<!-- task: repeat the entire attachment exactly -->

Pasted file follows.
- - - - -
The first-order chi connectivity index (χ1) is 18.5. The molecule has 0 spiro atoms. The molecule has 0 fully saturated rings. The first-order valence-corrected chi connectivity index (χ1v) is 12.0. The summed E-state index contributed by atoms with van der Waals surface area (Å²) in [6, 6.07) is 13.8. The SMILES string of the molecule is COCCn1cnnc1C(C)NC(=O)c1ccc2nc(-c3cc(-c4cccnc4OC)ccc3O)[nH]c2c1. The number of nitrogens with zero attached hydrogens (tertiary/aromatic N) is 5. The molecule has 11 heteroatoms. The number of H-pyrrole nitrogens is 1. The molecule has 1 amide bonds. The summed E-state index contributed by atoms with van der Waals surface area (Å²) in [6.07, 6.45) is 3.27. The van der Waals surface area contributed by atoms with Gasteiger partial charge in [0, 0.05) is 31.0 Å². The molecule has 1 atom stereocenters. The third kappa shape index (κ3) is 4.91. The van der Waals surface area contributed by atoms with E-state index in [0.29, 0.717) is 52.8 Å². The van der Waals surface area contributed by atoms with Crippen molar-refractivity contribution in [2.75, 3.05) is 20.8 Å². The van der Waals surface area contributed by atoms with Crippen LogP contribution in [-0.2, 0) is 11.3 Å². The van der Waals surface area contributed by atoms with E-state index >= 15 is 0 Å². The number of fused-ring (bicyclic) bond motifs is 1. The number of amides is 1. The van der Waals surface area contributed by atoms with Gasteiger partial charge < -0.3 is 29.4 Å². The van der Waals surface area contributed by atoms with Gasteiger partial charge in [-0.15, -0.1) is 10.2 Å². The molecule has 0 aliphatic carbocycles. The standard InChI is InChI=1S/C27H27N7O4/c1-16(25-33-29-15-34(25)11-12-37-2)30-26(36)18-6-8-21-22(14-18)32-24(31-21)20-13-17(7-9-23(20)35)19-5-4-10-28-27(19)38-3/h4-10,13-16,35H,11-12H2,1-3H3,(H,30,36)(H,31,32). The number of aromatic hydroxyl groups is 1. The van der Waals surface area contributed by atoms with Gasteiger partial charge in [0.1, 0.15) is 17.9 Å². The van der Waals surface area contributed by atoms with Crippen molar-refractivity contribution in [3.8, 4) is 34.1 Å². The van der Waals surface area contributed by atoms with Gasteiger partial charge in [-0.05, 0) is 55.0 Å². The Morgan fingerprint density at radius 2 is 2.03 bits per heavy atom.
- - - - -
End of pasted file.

The first-order chi connectivity index (χ1) is 18.5. The molecule has 0 spiro atoms. The molecule has 0 fully saturated rings. The first-order valence-corrected chi connectivity index (χ1v) is 12.0. The summed E-state index contributed by atoms with van der Waals surface area (Å²) in [6, 6.07) is 13.8. The SMILES string of the molecule is COCCn1cnnc1C(C)NC(=O)c1ccc2nc(-c3cc(-c4cccnc4OC)ccc3O)[nH]c2c1. The number of nitrogens with zero attached hydrogens (tertiary/aromatic N) is 5. The molecule has 11 heteroatoms. The number of H-pyrrole nitrogens is 1. The molecule has 1 amide bonds. The summed E-state index contributed by atoms with van der Waals surface area (Å²) in [6.07, 6.45) is 3.27. The van der Waals surface area contributed by atoms with Gasteiger partial charge in [0, 0.05) is 31.0 Å². The molecule has 1 atom stereocenters. The third kappa shape index (κ3) is 4.91. The van der Waals surface area contributed by atoms with E-state index in [0.29, 0.717) is 52.8 Å². The van der Waals surface area contributed by atoms with Crippen molar-refractivity contribution in [2.75, 3.05) is 20.8 Å². The van der Waals surface area contributed by atoms with Crippen LogP contribution in [-0.2, 0) is 11.3 Å². The van der Waals surface area contributed by atoms with E-state index >= 15 is 0 Å². The number of fused-ring (bicyclic) bond motifs is 1. The number of amides is 1. The van der Waals surface area contributed by atoms with Gasteiger partial charge < -0.3 is 29.4 Å². The van der Waals surface area contributed by atoms with Gasteiger partial charge in [-0.15, -0.1) is 10.2 Å². The molecule has 0 aliphatic carbocycles. The standard InChI is InChI=1S/C27H27N7O4/c1-16(25-33-29-15-34(25)11-12-37-2)30-26(36)18-6-8-21-22(14-18)32-24(31-21)20-13-17(7-9-23(20)35)19-5-4-10-28-27(19)38-3/h4-10,13-16,35H,11-12H2,1-3H3,(H,30,36)(H,31,32). The number of aromatic hydroxyl groups is 1. The van der Waals surface area contributed by atoms with Gasteiger partial charge in [0.1, 0.15) is 17.9 Å². The van der Waals surface area contributed by atoms with Crippen molar-refractivity contribution in [3.8, 4) is 34.1 Å². The van der Waals surface area contributed by atoms with Gasteiger partial charge in [-0.05, 0) is 55.0 Å². The Morgan fingerprint density at radius 2 is 2.03 bits per heavy atom.